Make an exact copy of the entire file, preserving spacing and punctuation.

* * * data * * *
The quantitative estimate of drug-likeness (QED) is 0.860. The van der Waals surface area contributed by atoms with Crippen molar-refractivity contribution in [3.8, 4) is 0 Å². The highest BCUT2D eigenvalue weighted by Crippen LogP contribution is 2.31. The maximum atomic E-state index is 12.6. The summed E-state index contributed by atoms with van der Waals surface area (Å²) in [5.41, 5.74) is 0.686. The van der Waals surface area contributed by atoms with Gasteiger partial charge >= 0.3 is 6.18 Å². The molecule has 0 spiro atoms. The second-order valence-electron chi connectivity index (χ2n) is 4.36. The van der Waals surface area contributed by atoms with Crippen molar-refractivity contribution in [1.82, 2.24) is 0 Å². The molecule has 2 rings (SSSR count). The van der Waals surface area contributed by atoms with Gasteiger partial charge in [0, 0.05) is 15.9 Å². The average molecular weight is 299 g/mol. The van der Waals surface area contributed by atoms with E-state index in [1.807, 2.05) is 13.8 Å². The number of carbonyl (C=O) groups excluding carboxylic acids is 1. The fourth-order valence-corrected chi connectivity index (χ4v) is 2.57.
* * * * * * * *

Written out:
The quantitative estimate of drug-likeness (QED) is 0.860. The van der Waals surface area contributed by atoms with Crippen molar-refractivity contribution in [3.8, 4) is 0 Å². The highest BCUT2D eigenvalue weighted by Crippen LogP contribution is 2.31. The maximum atomic E-state index is 12.6. The summed E-state index contributed by atoms with van der Waals surface area (Å²) in [5.41, 5.74) is 0.686. The van der Waals surface area contributed by atoms with Gasteiger partial charge >= 0.3 is 6.18 Å². The molecule has 0 spiro atoms. The second-order valence-electron chi connectivity index (χ2n) is 4.36. The van der Waals surface area contributed by atoms with Crippen molar-refractivity contribution in [1.82, 2.24) is 0 Å². The molecule has 2 rings (SSSR count). The van der Waals surface area contributed by atoms with Gasteiger partial charge in [0, 0.05) is 15.9 Å². The average molecular weight is 299 g/mol. The van der Waals surface area contributed by atoms with E-state index in [1.807, 2.05) is 13.8 Å². The number of carbonyl (C=O) groups excluding carboxylic acids is 1. The fourth-order valence-corrected chi connectivity index (χ4v) is 2.57.